Eternity and History: The Cinema of Theo Angelopoulos
Jul 8 — Jul 24, 2016
Greece’s most prominent film director of the post-1968 era, Theo Angelopoulos (1935–2012) was a master cinema stylist. His investigations into history and politics, tyranny and resistance, and spiritual anomie and emotional devastation place him on equal footing with filmmakers like Andrei Tarkovsky, Bernardo Bertolucci, and Wim Wenders. When he emerged on the world scene in the 1970s, with a distinctive style marked by carefully choreographed compositions and tracking shots, he epitomized the great tradition of international art cinema at the end of the twentieth century.
Yet, looking at his films at this historical moment, Angelopoulos seems ahead of his time. As Greece has struggled with impending economic collapse, and as the country’s refugee crisis has worsened, with displaced populations fleeing war in the Middle East and massing on its borders, the themes of Angelopoulos’s cinema are pressing once again. As a new generation of Greek filmmakers (Yorgos Lanthimos, Athina Rachel Tsangari) have reached international prominence, the time is ripe to see Angelopoulos anew, as cinema that reflects on the past while foretelling the turbulent world we are now living in.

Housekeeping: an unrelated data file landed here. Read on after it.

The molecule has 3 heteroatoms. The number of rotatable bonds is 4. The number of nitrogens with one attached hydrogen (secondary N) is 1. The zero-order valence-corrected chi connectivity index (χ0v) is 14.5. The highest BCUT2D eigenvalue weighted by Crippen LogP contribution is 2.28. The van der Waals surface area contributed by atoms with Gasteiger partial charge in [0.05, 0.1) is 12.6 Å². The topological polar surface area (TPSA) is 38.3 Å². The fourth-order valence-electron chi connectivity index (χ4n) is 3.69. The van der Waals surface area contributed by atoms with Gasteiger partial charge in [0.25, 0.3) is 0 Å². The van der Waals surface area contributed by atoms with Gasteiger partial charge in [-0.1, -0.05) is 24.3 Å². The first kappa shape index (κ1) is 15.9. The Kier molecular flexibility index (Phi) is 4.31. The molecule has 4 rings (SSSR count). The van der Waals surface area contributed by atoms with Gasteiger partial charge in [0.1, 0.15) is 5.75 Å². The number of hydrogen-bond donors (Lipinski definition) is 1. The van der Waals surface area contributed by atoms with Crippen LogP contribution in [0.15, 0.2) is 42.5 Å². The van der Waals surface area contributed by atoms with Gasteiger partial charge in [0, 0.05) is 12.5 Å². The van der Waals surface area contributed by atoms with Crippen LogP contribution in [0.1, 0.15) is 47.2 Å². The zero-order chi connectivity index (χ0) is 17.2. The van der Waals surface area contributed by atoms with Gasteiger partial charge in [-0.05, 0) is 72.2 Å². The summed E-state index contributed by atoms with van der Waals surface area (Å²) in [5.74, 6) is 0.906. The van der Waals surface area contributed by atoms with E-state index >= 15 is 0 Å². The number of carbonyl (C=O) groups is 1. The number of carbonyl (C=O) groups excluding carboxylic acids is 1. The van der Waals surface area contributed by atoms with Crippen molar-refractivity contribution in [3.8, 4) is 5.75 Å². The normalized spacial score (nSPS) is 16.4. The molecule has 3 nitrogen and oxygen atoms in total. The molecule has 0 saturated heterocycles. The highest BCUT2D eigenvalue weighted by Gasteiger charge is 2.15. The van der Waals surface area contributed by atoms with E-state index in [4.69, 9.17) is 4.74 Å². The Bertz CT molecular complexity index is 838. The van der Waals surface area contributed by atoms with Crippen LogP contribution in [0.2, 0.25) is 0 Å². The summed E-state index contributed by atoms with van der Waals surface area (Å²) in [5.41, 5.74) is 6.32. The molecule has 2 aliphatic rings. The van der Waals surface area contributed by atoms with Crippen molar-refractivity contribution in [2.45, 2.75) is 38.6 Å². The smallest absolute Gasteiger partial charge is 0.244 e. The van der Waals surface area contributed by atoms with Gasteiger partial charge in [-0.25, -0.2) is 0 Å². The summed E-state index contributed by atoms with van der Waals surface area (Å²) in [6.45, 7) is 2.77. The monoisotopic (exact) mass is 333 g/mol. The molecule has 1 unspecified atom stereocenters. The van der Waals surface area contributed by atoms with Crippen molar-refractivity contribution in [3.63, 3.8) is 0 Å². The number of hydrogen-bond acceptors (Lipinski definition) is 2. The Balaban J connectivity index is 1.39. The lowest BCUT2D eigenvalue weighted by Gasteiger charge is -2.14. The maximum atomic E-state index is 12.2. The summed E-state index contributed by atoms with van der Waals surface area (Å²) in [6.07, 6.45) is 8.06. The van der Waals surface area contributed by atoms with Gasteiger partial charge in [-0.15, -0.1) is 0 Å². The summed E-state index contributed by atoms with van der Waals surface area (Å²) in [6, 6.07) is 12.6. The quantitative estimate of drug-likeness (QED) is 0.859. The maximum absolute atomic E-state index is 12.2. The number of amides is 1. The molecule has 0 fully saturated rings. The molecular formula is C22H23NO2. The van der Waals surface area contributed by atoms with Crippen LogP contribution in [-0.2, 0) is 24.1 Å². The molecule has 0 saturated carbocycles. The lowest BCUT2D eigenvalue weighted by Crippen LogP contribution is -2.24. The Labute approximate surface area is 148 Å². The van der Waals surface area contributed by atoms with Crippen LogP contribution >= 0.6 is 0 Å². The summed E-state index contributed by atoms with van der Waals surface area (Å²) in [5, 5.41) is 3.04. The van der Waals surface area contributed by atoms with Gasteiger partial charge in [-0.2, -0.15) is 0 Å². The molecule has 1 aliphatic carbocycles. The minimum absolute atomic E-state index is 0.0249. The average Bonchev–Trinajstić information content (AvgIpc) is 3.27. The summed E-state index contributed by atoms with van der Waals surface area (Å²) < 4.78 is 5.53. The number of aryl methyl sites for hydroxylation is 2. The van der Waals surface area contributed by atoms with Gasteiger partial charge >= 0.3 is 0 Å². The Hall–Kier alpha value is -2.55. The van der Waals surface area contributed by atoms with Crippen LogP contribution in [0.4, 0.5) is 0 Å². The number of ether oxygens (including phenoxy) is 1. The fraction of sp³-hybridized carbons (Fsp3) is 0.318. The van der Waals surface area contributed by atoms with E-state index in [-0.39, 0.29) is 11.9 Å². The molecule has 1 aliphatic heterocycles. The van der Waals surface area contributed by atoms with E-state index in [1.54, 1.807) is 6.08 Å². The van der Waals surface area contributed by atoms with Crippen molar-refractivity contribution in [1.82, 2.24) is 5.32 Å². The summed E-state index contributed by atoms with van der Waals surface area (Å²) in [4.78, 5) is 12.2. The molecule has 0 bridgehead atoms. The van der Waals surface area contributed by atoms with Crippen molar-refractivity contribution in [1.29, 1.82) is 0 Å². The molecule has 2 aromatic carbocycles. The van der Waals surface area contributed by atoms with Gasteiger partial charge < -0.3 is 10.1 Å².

All films are directed by Theo Angelopoulos, and are in Greek with English subtitles.
Presented with support from the Stavros Niarchos Foundation and the Hellenic-American Chamber of Commerce, and with the cooperation of The Greek Film Centre (Athens)
Special thanks to Katerina Angelopoulou, Phoebe Economopoulou-Angelopoulou, James DeMetro, and Haden Guest and David Pendleton (Harvard Film Archive). Program descriptions and series overview written by A.S. Hamrah, film critic for N+1.